I have now put forward the hypothesis of the Celtic Church as it has never been expressed previously; I have diminished nothing, and any contrary inferences have been proposed so far temperately; but the issues are not entirely those of the Graal legend, and in view of all that comes after a few words in conclusion of this part may perhaps be said more expressly. It should be on record, for those who have ears, that the Welsh Church, with its phantom and figurehead bishops, its hereditary priesthood, its fighting and sanguinary prelates, and its profession of sanctity as others profess trades, seems a very good case for those who insist that the first Christianity of Britain was independent of St. Augustine, which it was, and very much indeed, but on the whole we may prefer Rome. When we have considered all the crazes and heresies, all the pure, primitive and unadulterated Christianities, being only human
and therefore disposed to gratitude, it is difficult not to thank God for Popery. But it would also be difficult to be so thankful, that is to say, with the same measure of sincerity, if we were still in the school courses and belonged officially thereto. I mean to say, although under all reserves, that there is always some disposition to hold a fluidic brief for Rome in the presence of the other assemblies. William Howitt, the historian of priestcraft à rebours, once said: "Thanks be to God for the mountains!" It is well to quote from our enemies, but not in the sense of our enemies, and hence I read by substitution the seven hills and the city built thereon. Let therefore those who will strive with those who can over the dismembered relics of apostolical Christianity; but so far as we are concerned the dead can bury their dead. We have left the Celtic Church as we have left carved gods. A Pan-Britannic Church might have been the dream of one period, and were that so, seeing that it never came to fulfilment, we could understand why it is that in several respects the Graal literature has now the aspect of a legend of loss and now of a legend of to-morrow. The Anglican Church seems in this sense to recall for a moment that perverse generation which asked for a sign and was given the sign of Jonah. It has demanded apostolical evidences to enforce its own claim and it has been given the Celtic Church. Let us therefore surrender thereto the full fruition thereof. There may be insufficiencies and imperfect warrants in the great orthodox assemblies, but in the Celtic Church there is nothing which we can regret. Gildas and St. Bernard are eloquent witnesses concerning it. The Latin rite prevailed because it was bound to prevail, because the greater absorbs the lesser. On the other hand, and now only in respect of the legends, let us say lastly that the ascension of Galahad is, symbolically speaking, without prejudice to the second coming of Cadwaladr. It does not signify for our purpose whether Arthur ever lived,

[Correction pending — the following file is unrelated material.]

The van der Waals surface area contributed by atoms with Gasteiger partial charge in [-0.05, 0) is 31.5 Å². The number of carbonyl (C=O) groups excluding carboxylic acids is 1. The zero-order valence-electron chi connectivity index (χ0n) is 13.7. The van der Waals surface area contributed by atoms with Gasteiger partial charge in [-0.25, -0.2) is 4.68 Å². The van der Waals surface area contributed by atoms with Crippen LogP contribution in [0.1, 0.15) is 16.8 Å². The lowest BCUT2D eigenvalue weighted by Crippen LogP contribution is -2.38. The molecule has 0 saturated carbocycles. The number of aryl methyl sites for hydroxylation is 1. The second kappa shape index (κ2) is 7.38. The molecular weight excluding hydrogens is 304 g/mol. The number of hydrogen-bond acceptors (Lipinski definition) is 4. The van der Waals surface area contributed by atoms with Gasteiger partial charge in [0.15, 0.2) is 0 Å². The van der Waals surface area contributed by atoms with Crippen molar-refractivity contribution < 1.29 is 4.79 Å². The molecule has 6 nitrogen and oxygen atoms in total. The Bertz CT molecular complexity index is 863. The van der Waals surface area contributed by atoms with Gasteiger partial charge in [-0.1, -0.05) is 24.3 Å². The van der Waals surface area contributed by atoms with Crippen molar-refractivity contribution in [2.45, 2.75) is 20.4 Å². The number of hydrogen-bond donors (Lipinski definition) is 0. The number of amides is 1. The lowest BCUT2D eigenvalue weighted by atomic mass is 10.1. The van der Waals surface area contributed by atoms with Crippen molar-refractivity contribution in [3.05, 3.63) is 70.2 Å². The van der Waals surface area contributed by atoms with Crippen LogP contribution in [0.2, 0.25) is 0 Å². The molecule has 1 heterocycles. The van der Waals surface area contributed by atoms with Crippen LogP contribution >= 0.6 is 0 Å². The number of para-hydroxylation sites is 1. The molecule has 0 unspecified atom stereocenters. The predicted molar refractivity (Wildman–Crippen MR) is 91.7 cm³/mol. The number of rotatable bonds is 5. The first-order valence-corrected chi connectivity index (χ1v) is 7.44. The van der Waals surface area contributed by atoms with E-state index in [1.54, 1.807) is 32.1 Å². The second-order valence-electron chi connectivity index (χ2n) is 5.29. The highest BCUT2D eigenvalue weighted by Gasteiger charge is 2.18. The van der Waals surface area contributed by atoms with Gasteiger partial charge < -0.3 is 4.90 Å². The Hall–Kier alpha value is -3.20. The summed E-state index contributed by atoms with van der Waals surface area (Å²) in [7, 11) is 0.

and if so whether he was merely a petty British prince. The Graal is still the Graal, and the mystery of the Round Table is still the sweet and secret spirit of universal knighthood.
It follows, in fine, that we must go further, and in the next section, as one who has been in exile among disjecta membra, like Marius among the ruins of Carthage, I shall re-enter into my own patrimony. To my old friend, Arthur Machen, himself of Caerleon-upon-Usk, I owe most of the materials which have been collated for the presentation of the hypothesis concerning the Graal and the Celtic Church. He collected them in my interest out of his good heart of brotherhood, and I trust that in the time to come he will extend them further in his own.